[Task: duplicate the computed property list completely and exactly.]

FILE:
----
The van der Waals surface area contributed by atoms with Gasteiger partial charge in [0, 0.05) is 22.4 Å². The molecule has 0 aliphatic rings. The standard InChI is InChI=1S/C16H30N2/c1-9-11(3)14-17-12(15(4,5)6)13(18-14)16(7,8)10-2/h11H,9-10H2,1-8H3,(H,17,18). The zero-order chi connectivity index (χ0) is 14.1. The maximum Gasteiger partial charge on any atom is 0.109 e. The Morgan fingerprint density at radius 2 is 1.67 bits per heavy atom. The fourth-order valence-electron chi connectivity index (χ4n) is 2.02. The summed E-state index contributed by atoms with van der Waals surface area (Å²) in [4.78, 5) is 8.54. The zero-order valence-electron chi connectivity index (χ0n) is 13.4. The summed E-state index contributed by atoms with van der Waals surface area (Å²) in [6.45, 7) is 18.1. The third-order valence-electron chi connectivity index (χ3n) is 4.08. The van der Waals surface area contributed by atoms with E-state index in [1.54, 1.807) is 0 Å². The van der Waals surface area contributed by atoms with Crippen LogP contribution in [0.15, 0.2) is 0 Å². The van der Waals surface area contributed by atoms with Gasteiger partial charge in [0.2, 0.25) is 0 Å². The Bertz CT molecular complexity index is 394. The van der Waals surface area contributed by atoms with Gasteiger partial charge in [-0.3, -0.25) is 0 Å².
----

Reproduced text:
The van der Waals surface area contributed by atoms with Gasteiger partial charge in [0, 0.05) is 22.4 Å². The molecule has 0 aliphatic rings. The standard InChI is InChI=1S/C16H30N2/c1-9-11(3)14-17-12(15(4,5)6)13(18-14)16(7,8)10-2/h11H,9-10H2,1-8H3,(H,17,18). The zero-order chi connectivity index (χ0) is 14.1. The maximum Gasteiger partial charge on any atom is 0.109 e. The Morgan fingerprint density at radius 2 is 1.67 bits per heavy atom. The fourth-order valence-electron chi connectivity index (χ4n) is 2.02. The summed E-state index contributed by atoms with van der Waals surface area (Å²) in [4.78, 5) is 8.54. The zero-order valence-electron chi connectivity index (χ0n) is 13.4. The summed E-state index contributed by atoms with van der Waals surface area (Å²) in [6.45, 7) is 18.1. The third-order valence-electron chi connectivity index (χ3n) is 4.08. The van der Waals surface area contributed by atoms with E-state index in [1.54, 1.807) is 0 Å². The van der Waals surface area contributed by atoms with Crippen LogP contribution in [0.15, 0.2) is 0 Å². The van der Waals surface area contributed by atoms with Gasteiger partial charge in [0.2, 0.25) is 0 Å². The Bertz CT molecular complexity index is 394. The van der Waals surface area contributed by atoms with Gasteiger partial charge in [-0.3, -0.25) is 0 Å².